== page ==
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These caterpillars march. They fluff. They scare London.

Threats to trees and health aside, oak processionary moth larvae have socially redeeming qualities

By
8:00am, May 11, 2018
Oak processionary caterpillar

BAD HAIR SEASON Oak processionary caterpillars (one shown) show great style in marching formation but then there’s the noxious hair problem. (It’s not the long hairs you need to worry about, but near-invisible short ones.)

Of course the guy’s wearing a full-body protective suit with face mask and goggles good and snug. He’s about to confront a nest of little fluffy caterpillars.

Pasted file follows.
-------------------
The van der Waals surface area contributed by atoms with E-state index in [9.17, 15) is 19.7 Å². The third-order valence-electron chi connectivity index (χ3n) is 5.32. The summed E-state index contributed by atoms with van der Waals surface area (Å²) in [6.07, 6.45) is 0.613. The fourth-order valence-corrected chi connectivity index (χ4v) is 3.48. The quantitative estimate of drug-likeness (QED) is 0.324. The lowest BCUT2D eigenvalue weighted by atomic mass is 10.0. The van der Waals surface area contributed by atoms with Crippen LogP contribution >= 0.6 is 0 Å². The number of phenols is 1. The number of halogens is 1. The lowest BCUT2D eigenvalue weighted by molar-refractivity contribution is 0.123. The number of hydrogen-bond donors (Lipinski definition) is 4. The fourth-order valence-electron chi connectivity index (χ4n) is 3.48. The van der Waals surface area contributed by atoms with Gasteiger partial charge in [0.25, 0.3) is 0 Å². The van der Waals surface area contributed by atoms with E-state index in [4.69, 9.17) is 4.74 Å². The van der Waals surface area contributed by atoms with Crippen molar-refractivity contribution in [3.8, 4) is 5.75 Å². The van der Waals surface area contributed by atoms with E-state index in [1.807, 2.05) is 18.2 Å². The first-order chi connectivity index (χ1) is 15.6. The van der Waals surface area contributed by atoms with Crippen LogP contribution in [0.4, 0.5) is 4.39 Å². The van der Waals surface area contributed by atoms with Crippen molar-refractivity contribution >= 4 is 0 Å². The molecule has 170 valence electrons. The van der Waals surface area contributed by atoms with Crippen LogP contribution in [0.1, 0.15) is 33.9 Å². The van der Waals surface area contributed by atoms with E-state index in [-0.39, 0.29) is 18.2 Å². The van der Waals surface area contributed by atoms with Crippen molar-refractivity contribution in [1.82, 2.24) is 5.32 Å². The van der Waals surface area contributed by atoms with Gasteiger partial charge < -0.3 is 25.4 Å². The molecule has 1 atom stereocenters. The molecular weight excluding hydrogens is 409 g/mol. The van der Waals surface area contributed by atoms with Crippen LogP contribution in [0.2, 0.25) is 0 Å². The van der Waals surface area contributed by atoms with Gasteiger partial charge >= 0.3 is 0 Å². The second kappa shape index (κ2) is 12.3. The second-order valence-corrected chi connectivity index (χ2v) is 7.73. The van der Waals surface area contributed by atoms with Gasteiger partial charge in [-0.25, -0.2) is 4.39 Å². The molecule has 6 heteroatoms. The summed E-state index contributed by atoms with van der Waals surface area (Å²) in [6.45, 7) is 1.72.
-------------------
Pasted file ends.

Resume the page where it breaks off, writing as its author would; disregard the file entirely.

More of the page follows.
Insect control can get surreal in the London area’s springtime battle against the young of oak processionary moths (Thaumetopoea processionea).  The species, native to southern Europe, probably hitchhiked into England as eggs on live oak trees in 2005, the U.K. forestry commission says.

Adults are just harmless mate-seeking machines in city-soot tones. But when a new generation’s caterpillars finish their second molt into a sort of preteen stage, their short barbed hairs (called setae) can prick an irritating, rash-causing protein into any overconfident fool who pokes them. Even people who’d never torment, or even touch, a caterpillar can suffer as stray hairs waft on spring breezes. (More

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